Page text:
I have been imaging now for a while with a 120mm Orion EON ED refractor. I had an old Orion 6" ST F5 750mm reflector sitting in the corner of the garage. Knowing that many reflectors won't come to focus with DSLR cameras I had not given it a try. Just out of curiosity though, I decided to give it a shot one night. I noticed that the upper part of the focuser could be removed and a T-Ring could be screwed directly on to the adapter on the silver part of the focuser tube.
This is another view of the whole rig. This is the mount I used for imaging here on this thread and is also my quick grab and go mount. I used an EQ 5 clone. I will modify it for guiding later in this thread.
The night I tested the rig to see if it would come to focus the Moon was out and a little past half. I decided to use it as a target. Low and behold the thing actually came to focus with room to spare. It makes a great wide field imaging scope at 750mm. The Moon image came out sharp and well focused with no chromatic aberration. I also shot the Dumb Bell nebula with it but can't seem to find the image any more. Here is the Moon shot though. It has been cropped as I could probably get 3 Moons in the field of view.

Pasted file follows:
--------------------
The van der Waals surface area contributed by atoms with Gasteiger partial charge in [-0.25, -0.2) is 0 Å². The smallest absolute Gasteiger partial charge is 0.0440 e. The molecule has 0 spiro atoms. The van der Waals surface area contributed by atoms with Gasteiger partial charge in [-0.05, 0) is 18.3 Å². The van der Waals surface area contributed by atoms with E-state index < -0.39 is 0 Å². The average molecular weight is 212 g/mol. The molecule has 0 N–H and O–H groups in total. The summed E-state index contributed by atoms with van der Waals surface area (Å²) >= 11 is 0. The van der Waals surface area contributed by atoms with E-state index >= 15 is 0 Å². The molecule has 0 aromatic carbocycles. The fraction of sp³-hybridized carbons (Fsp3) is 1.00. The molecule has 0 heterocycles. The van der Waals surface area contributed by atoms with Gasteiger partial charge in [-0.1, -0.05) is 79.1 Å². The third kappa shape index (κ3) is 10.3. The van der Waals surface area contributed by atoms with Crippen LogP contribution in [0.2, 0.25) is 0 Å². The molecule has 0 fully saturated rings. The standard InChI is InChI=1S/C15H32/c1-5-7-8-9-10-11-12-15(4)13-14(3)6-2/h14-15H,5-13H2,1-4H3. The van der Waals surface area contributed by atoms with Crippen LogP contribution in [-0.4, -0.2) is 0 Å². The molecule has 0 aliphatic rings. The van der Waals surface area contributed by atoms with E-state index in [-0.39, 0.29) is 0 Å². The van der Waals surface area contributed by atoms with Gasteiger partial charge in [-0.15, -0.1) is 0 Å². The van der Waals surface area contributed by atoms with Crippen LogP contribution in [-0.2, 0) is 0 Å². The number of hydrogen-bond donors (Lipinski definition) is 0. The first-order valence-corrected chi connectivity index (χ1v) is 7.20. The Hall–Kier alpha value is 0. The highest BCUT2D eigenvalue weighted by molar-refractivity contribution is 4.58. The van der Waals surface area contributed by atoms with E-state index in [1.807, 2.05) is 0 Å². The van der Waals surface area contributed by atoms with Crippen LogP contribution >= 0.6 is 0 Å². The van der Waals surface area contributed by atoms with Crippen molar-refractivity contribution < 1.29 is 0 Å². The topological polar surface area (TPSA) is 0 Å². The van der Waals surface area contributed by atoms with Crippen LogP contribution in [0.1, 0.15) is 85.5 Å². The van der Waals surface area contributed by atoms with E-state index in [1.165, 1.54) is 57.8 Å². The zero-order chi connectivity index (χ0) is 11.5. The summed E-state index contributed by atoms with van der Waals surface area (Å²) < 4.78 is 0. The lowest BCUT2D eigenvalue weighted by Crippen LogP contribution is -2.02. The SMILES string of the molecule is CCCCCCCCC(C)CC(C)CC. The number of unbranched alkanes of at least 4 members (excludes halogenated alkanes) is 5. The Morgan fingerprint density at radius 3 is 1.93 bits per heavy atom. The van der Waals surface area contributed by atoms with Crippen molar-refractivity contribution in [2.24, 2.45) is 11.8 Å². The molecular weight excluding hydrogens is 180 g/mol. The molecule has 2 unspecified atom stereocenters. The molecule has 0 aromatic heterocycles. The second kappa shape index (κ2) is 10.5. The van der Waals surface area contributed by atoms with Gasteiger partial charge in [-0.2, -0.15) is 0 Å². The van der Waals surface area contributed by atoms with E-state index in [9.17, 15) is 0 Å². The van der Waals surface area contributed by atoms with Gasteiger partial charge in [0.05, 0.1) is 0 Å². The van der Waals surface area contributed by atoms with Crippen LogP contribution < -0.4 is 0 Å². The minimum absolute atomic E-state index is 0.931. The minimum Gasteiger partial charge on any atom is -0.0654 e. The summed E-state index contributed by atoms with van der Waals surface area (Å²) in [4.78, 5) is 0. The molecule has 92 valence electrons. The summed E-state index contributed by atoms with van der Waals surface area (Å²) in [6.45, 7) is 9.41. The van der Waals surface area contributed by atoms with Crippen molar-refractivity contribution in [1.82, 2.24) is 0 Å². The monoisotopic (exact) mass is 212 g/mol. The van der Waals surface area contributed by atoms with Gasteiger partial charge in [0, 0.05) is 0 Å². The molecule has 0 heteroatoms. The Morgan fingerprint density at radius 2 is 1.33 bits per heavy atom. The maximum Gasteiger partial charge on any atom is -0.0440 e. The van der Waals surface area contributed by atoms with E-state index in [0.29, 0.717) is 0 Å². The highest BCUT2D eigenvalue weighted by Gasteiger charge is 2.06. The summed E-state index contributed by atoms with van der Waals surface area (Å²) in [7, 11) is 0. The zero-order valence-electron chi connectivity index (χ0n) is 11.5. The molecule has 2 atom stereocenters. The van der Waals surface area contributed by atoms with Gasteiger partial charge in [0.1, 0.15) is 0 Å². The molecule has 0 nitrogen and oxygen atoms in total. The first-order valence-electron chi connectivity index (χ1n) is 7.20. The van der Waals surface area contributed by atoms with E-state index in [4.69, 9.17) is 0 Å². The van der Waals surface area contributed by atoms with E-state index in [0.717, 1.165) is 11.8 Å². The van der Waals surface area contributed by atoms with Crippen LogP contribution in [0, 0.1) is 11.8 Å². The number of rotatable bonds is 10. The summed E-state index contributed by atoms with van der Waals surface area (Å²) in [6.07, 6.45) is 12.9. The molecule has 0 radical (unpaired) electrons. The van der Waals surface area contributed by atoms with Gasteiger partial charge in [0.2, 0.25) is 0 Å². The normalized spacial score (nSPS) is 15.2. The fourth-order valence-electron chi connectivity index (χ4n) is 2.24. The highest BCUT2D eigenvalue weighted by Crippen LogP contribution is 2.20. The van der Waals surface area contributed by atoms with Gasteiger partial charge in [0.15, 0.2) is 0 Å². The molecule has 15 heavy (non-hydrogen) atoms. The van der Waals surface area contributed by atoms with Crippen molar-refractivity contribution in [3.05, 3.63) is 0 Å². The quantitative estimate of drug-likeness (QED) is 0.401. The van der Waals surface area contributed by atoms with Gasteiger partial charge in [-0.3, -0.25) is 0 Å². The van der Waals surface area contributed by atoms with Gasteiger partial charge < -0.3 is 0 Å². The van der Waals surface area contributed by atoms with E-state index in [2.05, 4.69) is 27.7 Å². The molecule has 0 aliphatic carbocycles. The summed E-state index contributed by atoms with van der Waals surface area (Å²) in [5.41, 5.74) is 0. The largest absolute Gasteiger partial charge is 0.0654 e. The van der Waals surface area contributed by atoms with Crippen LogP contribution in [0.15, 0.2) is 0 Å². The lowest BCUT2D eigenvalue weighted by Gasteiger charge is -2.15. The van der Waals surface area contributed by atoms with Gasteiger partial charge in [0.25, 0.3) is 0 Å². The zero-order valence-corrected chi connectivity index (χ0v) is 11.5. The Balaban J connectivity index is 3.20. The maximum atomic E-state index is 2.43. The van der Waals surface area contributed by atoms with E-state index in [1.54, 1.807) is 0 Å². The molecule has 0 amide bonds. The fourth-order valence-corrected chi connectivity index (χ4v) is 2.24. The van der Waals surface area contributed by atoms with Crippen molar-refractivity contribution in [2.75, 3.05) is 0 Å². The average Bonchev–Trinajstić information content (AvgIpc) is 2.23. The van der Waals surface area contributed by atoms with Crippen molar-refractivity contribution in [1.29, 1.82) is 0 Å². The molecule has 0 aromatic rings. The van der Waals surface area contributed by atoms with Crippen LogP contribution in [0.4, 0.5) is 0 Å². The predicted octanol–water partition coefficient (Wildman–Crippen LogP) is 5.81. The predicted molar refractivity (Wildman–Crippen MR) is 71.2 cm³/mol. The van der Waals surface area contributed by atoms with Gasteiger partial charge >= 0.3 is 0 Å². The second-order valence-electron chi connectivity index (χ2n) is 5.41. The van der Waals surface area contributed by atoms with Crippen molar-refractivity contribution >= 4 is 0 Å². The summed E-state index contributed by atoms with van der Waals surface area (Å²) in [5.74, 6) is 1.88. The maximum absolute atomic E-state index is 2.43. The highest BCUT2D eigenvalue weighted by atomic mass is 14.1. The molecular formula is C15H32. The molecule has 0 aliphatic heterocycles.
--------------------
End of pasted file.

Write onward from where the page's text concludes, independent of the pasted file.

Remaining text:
I picked this scope up used for $150 for a grab and go. It does do a fine job for what it is. The only draw back is with the upper part of the focuser removed, you can't use a barlow to up the magnification (Focal Length). In this configuration it can only be used at F5 750mm. I don't think there is enough in travel left on the focuser to use a reducer. Those on a tight imaging budget might consider looking for one of these used.
20" F5 Obsession, OMI mirror .987 Strehl. 10" F4.7 reflector. 6" F5 ST reflector. 120mm F7.5 EON. 80mm F11.3 guide scope. TeleVue 31mm T5. 22, 17, 12mm T4's. 10, 8mm Ethos. Baader Hyperion 21, 17, 13, 10, 8, 5mm. TeleVue 2X 2" Powermate. SkyWatcher EQ-6 Hyper Tuned. Vixen Super Polaris EQ, DA drive, Mod for ST4 guide port & CG5 2" leg tripod. Canon 600D. Orion SSAG. Logitech 300 w/ MOGG 1.25" adapter.
johnjohnsonLow and behold the thing actually came to focus with room to spare.
Newts, at least properly configured newts, make great imaging scopes. I've been using a newt (originally an 8", followed by a 10") for galaxy imaging. The 10" newt focus point is 5-6" out of the tube, no problem for the mono ccd plus filter wheel (with the Baader coma corrector inside the focuser.
A primary mirror move (and upsize of the secondary) would easily allow for a Wynn reducer/corrector to be used in place of the simple coma corrector (the approach used on the expensive ASA and Orion Optics f/2.8 to f/3.8 newt astrographs). Don't discount the newt, it can work well for photography.
Have A Nice ...
Find me on Google PlusEquipment:
Orion XT10 Classic, Celestron C6 R-GT (CG5 GT mount), C80ED
Canon EOS 350D, Canon EOS 50D, Meade DSI II Color CCD, Phillips SPC900NC